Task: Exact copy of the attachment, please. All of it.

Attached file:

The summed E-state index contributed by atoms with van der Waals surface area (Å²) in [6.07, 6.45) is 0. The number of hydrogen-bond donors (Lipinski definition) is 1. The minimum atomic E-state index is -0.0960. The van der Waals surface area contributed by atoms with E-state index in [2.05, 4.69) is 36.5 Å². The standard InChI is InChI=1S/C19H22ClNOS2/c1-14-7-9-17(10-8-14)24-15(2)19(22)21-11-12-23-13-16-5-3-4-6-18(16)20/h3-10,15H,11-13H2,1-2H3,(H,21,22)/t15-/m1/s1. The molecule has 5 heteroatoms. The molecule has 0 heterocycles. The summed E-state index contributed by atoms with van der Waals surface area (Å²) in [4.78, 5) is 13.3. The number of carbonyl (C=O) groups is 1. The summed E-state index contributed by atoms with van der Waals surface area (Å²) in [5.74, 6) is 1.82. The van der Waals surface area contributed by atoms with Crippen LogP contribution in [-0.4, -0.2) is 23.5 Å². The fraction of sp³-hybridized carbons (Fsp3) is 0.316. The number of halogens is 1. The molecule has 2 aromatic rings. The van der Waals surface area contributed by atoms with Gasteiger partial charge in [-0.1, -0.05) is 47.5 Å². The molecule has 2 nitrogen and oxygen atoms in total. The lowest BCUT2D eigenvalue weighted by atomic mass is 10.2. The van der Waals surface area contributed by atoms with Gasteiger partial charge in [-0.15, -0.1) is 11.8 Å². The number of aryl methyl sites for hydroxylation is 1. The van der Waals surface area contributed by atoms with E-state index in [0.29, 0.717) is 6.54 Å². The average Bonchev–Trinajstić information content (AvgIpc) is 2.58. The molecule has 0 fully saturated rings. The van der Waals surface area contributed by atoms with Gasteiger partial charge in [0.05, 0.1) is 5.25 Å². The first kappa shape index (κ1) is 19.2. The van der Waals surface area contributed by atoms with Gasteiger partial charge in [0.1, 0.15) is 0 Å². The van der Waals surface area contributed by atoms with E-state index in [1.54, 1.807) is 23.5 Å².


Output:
The summed E-state index contributed by atoms with van der Waals surface area (Å²) in [6.07, 6.45) is 0. The number of hydrogen-bond donors (Lipinski definition) is 1. The minimum atomic E-state index is -0.0960. The van der Waals surface area contributed by atoms with E-state index in [2.05, 4.69) is 36.5 Å². The standard InChI is InChI=1S/C19H22ClNOS2/c1-14-7-9-17(10-8-14)24-15(2)19(22)21-11-12-23-13-16-5-3-4-6-18(16)20/h3-10,15H,11-13H2,1-2H3,(H,21,22)/t15-/m1/s1. The molecule has 5 heteroatoms. The molecule has 0 heterocycles. The summed E-state index contributed by atoms with van der Waals surface area (Å²) in [4.78, 5) is 13.3. The number of carbonyl (C=O) groups is 1. The summed E-state index contributed by atoms with van der Waals surface area (Å²) in [5.74, 6) is 1.82. The van der Waals surface area contributed by atoms with Crippen LogP contribution in [-0.4, -0.2) is 23.5 Å². The fraction of sp³-hybridized carbons (Fsp3) is 0.316. The number of halogens is 1. The molecule has 2 aromatic rings. The van der Waals surface area contributed by atoms with Gasteiger partial charge in [-0.1, -0.05) is 47.5 Å². The molecule has 2 nitrogen and oxygen atoms in total. The lowest BCUT2D eigenvalue weighted by atomic mass is 10.2. The van der Waals surface area contributed by atoms with Gasteiger partial charge in [-0.15, -0.1) is 11.8 Å². The number of aryl methyl sites for hydroxylation is 1. The van der Waals surface area contributed by atoms with E-state index in [0.29, 0.717) is 6.54 Å². The average Bonchev–Trinajstić information content (AvgIpc) is 2.58. The molecule has 0 fully saturated rings. The van der Waals surface area contributed by atoms with Gasteiger partial charge in [0.05, 0.1) is 5.25 Å². The first kappa shape index (κ1) is 19.2. The van der Waals surface area contributed by atoms with Gasteiger partial charge in [0.1, 0.15) is 0 Å². The van der Waals surface area contributed by atoms with E-state index in [1.54, 1.807) is 23.5 Å².